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|Title: ||Contact Mechanics Of Layered Structures|
|Authors: ||Math, Souvik|
|Advisors: ||Biswas, Sanjay Kumar|
|Keywords: ||Tin Multilayers|
Tin Thin Films
Tin Aluminate Thin Films
Hard Thin Films
Thin Films - Coatings
|Submitted Date: ||Jan-2007|
|Series/Report no.: ||G20946|
|Abstract: ||Contact mechanical study of layered structures is useful to various fields of
engineering, such as - mechanical engineering, civil engineering, materials engineering and biomechanics. Thin hard film coating on a compliant substrate used in cutting tool industry is an example of a layered structure. The protective coating saves the substrate from fracture and wear. However, due to film material brittleness, fracture in the films is of concern. We have developed an analytical model for a film-substrate bilayer system under normal contact loading, which helps us to obtain the stress distribution in the film and fracture behaviour.
Our contact model is based on Hankel’s Transform technique, where we assume
a Hertzian pressure boundary condition. At each depth of penetration of the indenter in
the film-substrate system, we estimate effective modulus of the system based on Gao’s approach. We have validated our analysis by surface strain measurements and
photoelastic stress study in the film on a substrate.
Experimental observations from literatures show the dependence of different
fracture modes in a thin hard film with columnar structure on film thickness and substrate plasticity. We perform fracture analysis, a parametric study of the fracture modes in the film under contact loading. When the film thickness is small and the substrate is relatively hard (e.g. tool steel), the film and the substrate deform conformally under contact loading and the columns of TiN slide against each other into the substrate. On the other hand, when the film is thicker and the substrate is soft (e.g. mild steel or aluminium), the strain mismatch between the film and substrate acts as an added traction at the interface and drives cracks, such as radial tensile stress driven bending cracks that start from the interface at the center of indentation; maximum shear stress driven inclined
shear crack that starts inside the film and propagate at an angle to the indentation axis and tensile stress driven edge crack that starts from the free surface outside the contact. We can draw a fracture map based on these calculations which provides a guide to select film thickness depending on the substrate hardness, so that the benign mode of damage, i.e., columnar shear occurs in the film.
Apart from generating the fracture map, we can obtain rationale for different
fracture phenomenon in the film by studying the indentation stress field. Principal tensile stresses, responsible for driving edge cracks from the free surface outside the contact, become compressive as one approaches the substrate if the substrate is compliant. The cracks therefore do not penetrate deep into the film rather curve away from the axis of indentation. At the transition zone from one mode of damage to other in the fracture map, different modes of fracture may co-exist. The whole column may not shear, rather the shear can start from somewhere in the middle of the film, where the shear stress is maximum and it can end without reaching the interface. The indentation energy is then dissipated in other forms of damage.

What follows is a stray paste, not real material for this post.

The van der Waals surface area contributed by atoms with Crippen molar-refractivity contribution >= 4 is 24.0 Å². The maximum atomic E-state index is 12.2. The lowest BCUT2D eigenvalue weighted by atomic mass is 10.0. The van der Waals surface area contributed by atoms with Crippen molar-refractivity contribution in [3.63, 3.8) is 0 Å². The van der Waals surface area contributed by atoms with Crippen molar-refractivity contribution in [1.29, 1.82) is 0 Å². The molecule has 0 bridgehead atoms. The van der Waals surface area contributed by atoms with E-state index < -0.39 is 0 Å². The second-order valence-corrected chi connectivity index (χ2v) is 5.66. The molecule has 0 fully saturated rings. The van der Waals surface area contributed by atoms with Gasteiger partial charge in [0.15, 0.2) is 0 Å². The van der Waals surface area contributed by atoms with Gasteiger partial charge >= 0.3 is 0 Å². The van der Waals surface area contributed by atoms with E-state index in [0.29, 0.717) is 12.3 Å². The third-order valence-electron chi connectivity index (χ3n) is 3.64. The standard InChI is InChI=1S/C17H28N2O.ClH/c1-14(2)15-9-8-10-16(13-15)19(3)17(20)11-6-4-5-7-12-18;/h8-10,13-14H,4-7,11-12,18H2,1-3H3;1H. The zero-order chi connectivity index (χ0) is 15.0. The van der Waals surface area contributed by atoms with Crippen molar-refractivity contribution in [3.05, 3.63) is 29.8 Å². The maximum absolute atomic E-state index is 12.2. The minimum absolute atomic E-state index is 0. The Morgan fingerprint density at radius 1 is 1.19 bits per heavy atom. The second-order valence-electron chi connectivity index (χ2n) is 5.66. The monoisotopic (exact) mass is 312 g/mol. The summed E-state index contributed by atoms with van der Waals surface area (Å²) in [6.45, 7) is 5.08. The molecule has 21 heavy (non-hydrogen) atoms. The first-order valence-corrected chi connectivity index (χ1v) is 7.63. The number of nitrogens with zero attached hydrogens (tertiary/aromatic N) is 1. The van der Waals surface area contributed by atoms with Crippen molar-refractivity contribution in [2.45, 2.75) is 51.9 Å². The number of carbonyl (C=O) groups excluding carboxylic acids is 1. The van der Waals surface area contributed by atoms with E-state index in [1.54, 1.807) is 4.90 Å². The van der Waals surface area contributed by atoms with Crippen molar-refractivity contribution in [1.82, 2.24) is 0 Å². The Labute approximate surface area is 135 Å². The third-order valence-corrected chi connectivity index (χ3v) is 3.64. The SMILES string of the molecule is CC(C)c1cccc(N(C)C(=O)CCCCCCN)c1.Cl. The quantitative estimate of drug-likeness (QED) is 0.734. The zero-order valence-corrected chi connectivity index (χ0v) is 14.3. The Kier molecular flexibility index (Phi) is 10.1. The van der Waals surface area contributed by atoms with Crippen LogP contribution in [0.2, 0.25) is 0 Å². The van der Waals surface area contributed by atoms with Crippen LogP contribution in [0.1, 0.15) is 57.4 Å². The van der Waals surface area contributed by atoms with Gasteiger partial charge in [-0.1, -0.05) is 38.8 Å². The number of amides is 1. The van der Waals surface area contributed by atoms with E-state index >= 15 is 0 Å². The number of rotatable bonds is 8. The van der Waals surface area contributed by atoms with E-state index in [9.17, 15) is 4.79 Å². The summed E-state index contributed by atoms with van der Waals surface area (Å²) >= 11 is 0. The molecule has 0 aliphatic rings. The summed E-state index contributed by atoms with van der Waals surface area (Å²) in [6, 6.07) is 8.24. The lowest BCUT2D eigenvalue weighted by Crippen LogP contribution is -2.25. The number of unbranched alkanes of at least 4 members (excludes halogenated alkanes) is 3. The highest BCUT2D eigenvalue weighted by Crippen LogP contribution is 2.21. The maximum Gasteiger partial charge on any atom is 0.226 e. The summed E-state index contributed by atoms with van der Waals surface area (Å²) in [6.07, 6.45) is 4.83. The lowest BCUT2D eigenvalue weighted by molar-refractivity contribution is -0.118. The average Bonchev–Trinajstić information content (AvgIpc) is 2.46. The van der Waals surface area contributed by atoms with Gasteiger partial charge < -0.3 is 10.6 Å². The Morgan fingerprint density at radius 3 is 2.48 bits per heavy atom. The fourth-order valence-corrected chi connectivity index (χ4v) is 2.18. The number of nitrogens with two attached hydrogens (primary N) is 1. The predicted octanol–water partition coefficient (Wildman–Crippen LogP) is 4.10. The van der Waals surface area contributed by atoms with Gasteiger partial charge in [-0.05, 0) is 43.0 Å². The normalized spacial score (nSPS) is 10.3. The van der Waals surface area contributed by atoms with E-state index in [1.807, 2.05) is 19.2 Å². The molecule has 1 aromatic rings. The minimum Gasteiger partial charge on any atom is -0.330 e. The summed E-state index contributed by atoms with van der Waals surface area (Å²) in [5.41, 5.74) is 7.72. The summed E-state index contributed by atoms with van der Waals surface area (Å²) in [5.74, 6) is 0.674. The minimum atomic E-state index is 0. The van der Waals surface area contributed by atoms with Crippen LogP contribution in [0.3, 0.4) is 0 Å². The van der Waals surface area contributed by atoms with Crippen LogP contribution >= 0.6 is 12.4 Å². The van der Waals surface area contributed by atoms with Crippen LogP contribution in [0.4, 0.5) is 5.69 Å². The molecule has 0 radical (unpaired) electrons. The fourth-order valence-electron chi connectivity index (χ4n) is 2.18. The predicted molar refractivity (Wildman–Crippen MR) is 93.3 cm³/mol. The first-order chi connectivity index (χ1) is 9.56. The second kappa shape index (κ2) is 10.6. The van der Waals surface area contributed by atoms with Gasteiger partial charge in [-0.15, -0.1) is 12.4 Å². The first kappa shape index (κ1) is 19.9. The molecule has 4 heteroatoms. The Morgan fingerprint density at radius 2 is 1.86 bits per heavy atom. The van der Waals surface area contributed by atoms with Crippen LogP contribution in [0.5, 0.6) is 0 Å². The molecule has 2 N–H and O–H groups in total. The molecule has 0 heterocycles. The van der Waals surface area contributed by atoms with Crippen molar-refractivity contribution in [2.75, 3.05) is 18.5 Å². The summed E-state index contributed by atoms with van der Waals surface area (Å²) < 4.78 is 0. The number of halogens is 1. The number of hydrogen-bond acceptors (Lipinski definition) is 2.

The contact analysis is further applied to TiN /AlTiN multilayered films having
similar elastic properties. Experimental observations suggest that with decreasing layer thickness the fracture resistance of the multilayers increase and some plastic yielding occurs at the top layers of the film. However no substantial change in strain capacity (Hardness/ Young’s Modulus) of the film is observed. Hence we attribute the increase of fracture resistance of multilayers to film plasticity and mimic it by reducing the modulus of the film. The analysis validates the propensity of edge cracking and transgranular cracking as they decrease with increasing number of layers in a multilayer.
We next extend our bilayer analysis to a more general trilayer problem where the
moduli of the layers vary by several orders. The test system here is a mica-glue-glass
system which is used in surface force apparatus experiments. Gao’s trilayer analysis is used to fit the experimental data obtained from surface force apparatus experiments, where a glass sphere indents the trilayer. The parallel spring model used in Gao’s approximation is found to be inadequate to rationalize the experimental data. We have modified Gao’s formulations by reducing the problem to a bilayer problem where the layers are the first layer (in contact) and an equivalent layer which has properties determined by a rule of mixture of the properties of all the layers excluding the top layer set out as a set of springs in series. The modified formulations give a better fit to the experimental data and it is validated from nanoindentation experiments on the same system. The formulation is used to obtain the compression of the glue, which contributes
significantly to the deformation of the trilayer system in the SFA experiments. Thus, the analysis can be used to deconvolute the influence of glue in the actual mechanical response of the system in an SFA experiment, which has so far been neglected.|
|Appears in Collections:||Mechanical Engineering (mecheng)|
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